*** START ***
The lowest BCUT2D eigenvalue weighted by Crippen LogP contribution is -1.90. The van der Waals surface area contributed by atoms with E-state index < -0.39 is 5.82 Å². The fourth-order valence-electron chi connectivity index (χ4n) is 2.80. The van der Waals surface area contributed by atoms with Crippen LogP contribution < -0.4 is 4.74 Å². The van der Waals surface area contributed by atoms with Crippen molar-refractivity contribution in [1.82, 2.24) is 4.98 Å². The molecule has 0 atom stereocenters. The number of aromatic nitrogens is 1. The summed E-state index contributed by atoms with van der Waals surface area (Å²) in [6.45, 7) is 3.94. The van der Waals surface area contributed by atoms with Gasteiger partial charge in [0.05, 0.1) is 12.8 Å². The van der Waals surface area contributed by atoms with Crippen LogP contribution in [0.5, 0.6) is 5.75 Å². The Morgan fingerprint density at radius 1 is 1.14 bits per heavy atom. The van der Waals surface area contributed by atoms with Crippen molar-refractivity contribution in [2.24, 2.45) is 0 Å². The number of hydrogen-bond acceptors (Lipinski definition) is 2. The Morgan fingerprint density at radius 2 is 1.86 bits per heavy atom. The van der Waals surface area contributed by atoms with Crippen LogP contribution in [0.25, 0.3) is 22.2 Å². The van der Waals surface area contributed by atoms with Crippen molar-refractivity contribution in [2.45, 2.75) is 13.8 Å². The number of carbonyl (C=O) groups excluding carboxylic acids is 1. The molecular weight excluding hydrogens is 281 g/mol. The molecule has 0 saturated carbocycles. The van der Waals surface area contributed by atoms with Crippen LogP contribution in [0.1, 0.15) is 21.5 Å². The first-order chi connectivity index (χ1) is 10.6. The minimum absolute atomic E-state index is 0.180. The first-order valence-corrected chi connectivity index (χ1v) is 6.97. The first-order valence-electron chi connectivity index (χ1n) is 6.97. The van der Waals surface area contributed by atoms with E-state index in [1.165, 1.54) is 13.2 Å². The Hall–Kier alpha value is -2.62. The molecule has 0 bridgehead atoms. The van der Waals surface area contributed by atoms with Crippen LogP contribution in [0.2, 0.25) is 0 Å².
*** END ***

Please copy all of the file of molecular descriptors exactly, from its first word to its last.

The lowest BCUT2D eigenvalue weighted by Crippen LogP contribution is -1.90. The van der Waals surface area contributed by atoms with E-state index < -0.39 is 5.82 Å². The fourth-order valence-electron chi connectivity index (χ4n) is 2.80. The van der Waals surface area contributed by atoms with Crippen LogP contribution < -0.4 is 4.74 Å². The van der Waals surface area contributed by atoms with Crippen molar-refractivity contribution in [1.82, 2.24) is 4.98 Å². The molecule has 0 atom stereocenters. The number of aromatic nitrogens is 1. The summed E-state index contributed by atoms with van der Waals surface area (Å²) in [6.45, 7) is 3.94. The van der Waals surface area contributed by atoms with Gasteiger partial charge in [0.05, 0.1) is 12.8 Å². The van der Waals surface area contributed by atoms with Crippen LogP contribution in [0.5, 0.6) is 5.75 Å². The Morgan fingerprint density at radius 1 is 1.14 bits per heavy atom. The van der Waals surface area contributed by atoms with Crippen molar-refractivity contribution in [2.24, 2.45) is 0 Å². The number of hydrogen-bond acceptors (Lipinski definition) is 2. The Morgan fingerprint density at radius 2 is 1.86 bits per heavy atom. The van der Waals surface area contributed by atoms with Crippen LogP contribution in [0.25, 0.3) is 22.2 Å². The van der Waals surface area contributed by atoms with Crippen molar-refractivity contribution in [2.45, 2.75) is 13.8 Å². The number of carbonyl (C=O) groups excluding carboxylic acids is 1. The molecular weight excluding hydrogens is 281 g/mol. The molecule has 0 saturated carbocycles. The van der Waals surface area contributed by atoms with Crippen LogP contribution in [0.1, 0.15) is 21.5 Å². The first-order chi connectivity index (χ1) is 10.6. The minimum absolute atomic E-state index is 0.180. The first-order valence-corrected chi connectivity index (χ1v) is 6.97. The first-order valence-electron chi connectivity index (χ1n) is 6.97. The van der Waals surface area contributed by atoms with E-state index in [1.165, 1.54) is 13.2 Å². The Hall–Kier alpha value is -2.62. The molecule has 0 bridgehead atoms. The van der Waals surface area contributed by atoms with Crippen LogP contribution in [0.2, 0.25) is 0 Å².